January in the Garden

January is typically a sopping wet month in the Santa Cruz Mountains; a time of year when I look out on a dank & cheerless garden; a time when our little plot is full of sodden turf, mossy cinder block walls & sand buckets full of rain water.
I look forward to the 3-4 minutes that occur each day at high noon, when there appears a single shaft of sunlight that has spent the morning fighting it's way through the dense redwood branches to light up, briefly, one square foot diameter of our garden. It never stays long. Truly, things are looking a bit forlorn. Forgotten plant tags, brown gladioli stalks & slug-eaten lamb's ear litter the beds like the morning after the Battle of Culloden. Speaking of Scotland, I guess I can't complain much: most days get above 50 degrees at some point, and at least the sun can manage to stay up past 3:45pm. Poor Scottish gardeners...
I spent the last few months slinking past the garden, averting my gaze. I'll blame it on morning sickness, that is so handy.
Two days ago I finally got around to mulching the beds in the main garden-B dutifully shoveled mulch onto a tarp on top of the lawn, right between the beds. Well, it got dark before I could do the job, and then it rained. And rained. This afternoon I got out there to assess the damage, and the lawn under the tarp is a slick mat of decaying plant material. I think I will have to reseed the whole thing later this spring.

A Question for the GQT Panel:
I have two sulky and taciturn flowering quince (chaenomeles japonica) plants that have never bloomed. I love harbingers of spring, and therefore things that flower on bare wood. Flowering quince are usually the first things to throw bloom to sky, in late January or so and I am determined to shake my quince out of their funk this year. And so I stood today before them, trying to decide which course to take. They have been moved around quite a bit, so it could be that they have never settled anywhere long enough to become established. What seems more likely, however, is the fertility. Our soil is ridiculously poor (we joke that it's not sandy loam, but loamy sand), and it seems likely that the plants lack the nutrition to flower. I am a little concerned that applying fertility during the winter will cause a flush of new green growth that could freeze at the next frost. But in the end I decided to fertilize them, with an organic rose & flower fertilizer (Dr. Earth) that has a N-P-K of 5-7-2, which is pretty low over-all, but lowest in nitrogen, which is what builds green growth. Has anyone dealt with this issue before? Any words of wisdom? When should I have fertilized in order to insure those lovely early buds? Bob? Pippa? Anne? Anyone?

Books & Oddments
1. I just finished T.H. White's 'Mistress Masham's Repose', a fun romp through the continuing adventures of Lilliput, set in WW2 England, in the unkempt grounds of a ruined and crumbling palace called Malplaquet. If you can find it, read it! (White also wrote The Sword in the Stone.) File under: juvenile fantasy, England, adventure, English history.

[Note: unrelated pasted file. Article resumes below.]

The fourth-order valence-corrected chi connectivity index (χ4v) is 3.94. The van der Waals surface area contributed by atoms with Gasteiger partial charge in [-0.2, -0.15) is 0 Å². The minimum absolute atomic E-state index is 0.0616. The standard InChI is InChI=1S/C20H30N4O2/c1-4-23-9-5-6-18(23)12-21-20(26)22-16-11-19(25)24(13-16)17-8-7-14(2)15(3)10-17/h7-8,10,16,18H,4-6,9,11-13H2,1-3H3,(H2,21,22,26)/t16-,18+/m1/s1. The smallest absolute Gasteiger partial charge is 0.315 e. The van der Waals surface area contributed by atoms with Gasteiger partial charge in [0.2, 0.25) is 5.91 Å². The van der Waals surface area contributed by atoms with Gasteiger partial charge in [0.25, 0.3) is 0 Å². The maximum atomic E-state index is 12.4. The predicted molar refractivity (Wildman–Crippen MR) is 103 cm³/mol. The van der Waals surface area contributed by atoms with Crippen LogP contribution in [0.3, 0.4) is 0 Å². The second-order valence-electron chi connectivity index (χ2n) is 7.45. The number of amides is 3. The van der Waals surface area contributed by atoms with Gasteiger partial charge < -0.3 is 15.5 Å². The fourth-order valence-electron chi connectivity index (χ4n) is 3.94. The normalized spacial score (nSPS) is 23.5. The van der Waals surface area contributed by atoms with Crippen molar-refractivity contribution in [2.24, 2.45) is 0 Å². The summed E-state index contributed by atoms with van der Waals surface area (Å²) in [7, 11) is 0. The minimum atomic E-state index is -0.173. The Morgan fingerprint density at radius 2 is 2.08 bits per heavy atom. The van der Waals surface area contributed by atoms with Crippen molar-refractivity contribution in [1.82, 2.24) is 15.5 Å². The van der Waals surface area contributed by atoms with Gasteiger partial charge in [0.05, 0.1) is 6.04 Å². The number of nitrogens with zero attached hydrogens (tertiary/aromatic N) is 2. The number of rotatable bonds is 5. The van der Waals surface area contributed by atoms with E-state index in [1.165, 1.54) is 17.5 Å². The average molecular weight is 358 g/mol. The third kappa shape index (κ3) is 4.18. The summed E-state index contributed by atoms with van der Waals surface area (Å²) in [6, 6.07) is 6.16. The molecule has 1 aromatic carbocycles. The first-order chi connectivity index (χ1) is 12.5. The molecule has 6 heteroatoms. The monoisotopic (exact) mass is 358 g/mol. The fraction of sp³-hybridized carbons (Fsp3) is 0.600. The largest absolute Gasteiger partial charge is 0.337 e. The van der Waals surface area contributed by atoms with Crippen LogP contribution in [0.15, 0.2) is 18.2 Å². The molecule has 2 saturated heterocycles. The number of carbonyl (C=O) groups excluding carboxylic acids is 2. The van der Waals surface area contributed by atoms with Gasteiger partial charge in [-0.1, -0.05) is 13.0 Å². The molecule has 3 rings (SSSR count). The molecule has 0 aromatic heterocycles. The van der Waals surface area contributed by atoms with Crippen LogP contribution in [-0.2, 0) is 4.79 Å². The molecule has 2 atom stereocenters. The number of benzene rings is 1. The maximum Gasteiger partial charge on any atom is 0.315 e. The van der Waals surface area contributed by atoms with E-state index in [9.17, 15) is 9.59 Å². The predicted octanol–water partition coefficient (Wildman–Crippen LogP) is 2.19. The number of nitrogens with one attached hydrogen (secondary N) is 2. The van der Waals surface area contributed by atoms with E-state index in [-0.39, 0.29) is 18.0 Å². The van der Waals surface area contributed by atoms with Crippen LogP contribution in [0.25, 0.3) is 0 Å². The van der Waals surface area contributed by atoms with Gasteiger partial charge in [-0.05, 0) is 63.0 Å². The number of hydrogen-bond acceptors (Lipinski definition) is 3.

2. I recommend Anne Rice's most recent books, the next in her new series, this one called, 'Christ the Lord: Road to Cana'; also her spiritual biography, 'Called Out of Darkness' is quite good.
3. Stop by the Abbey for the new art show, 'Why We Knit'. I've got a little piece in it, & there are some lovely things from Eleven, Susie & Smalls, whose delightful blog scandihooligan deserves a nice long look......tell her Rosa sent you.

Happy Epiphany!

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Read Your Way Through the Garden: Choice Tomes From Garden Literature

  • A Book of Salvias by Betsy Clebsch
  • Botany for Gardeners by Brian Capon
  • Making Bentwood Trellises by Jim Long
  • RHS Encyclopedia of Plants & Flowers
  • Rose Primer: An Organic Approach to Rose Selection & Care by Orin Martin
  • Start With the Soil by Grace Gershuny
  • Sunset Western Garden Book
  • Sunset Western Landscaping Book
  • The Book of Garden Secrets by Patent & Bilderback
  • The Concise Oxford Dictionary of Botany
  • the Gardener's Table: A Guide to Natural Vegetable Growing and Cooking by Richard Merrill & Joe Ortiz
  • The Gardener's Year by Karel Capek
  • The Hutchinson Dictionary of Plant Names: Common & Botanical
  • We Made A Garden by Margaret Fish

lotsa latin: rosa's botanical & etymological ruminations

  • vespertinus: flowers in the evening
  • vernalis:spring
  • veni vidi nates calcalvi: we came, we saw, we kicked butt. This was printed on a T shirt I bought at Abbot's Thrift many years ago. It encircled the NEA symbol. I wish I knew why.
  • superciliaris: shaped like an eyebrow ex: sturnella superciliaris, the White-browed Blackbird
  • rosa-sinensis: species of Hibiscus: Hibiscus rosa-sinensis. Lit. Rosa of China, so named by British plant hunters.
  • placentiformis: shaped like a cake ex: discocactus placentiformis
  • nudiflorus: flowers before leaves show ex: flowering quince, magnolia
  • nivalis: growing in or near snow ex: galanthus nivalis (common snowdrop)
  • muralis: growing on walls
  • mirabilis: marvellous, wonderful
  • formosa: beautiful ex: dicentra formosa, a.k.a.western bleeding heart/dutchman's breeches/lady in a bath
  • carpe vitam: get a life
  • Carolus Linnaeus: Latinized name of Carl von Linne (1707-1778), Swedish naturalist considered the father of plant taxonomy. Whatta guy.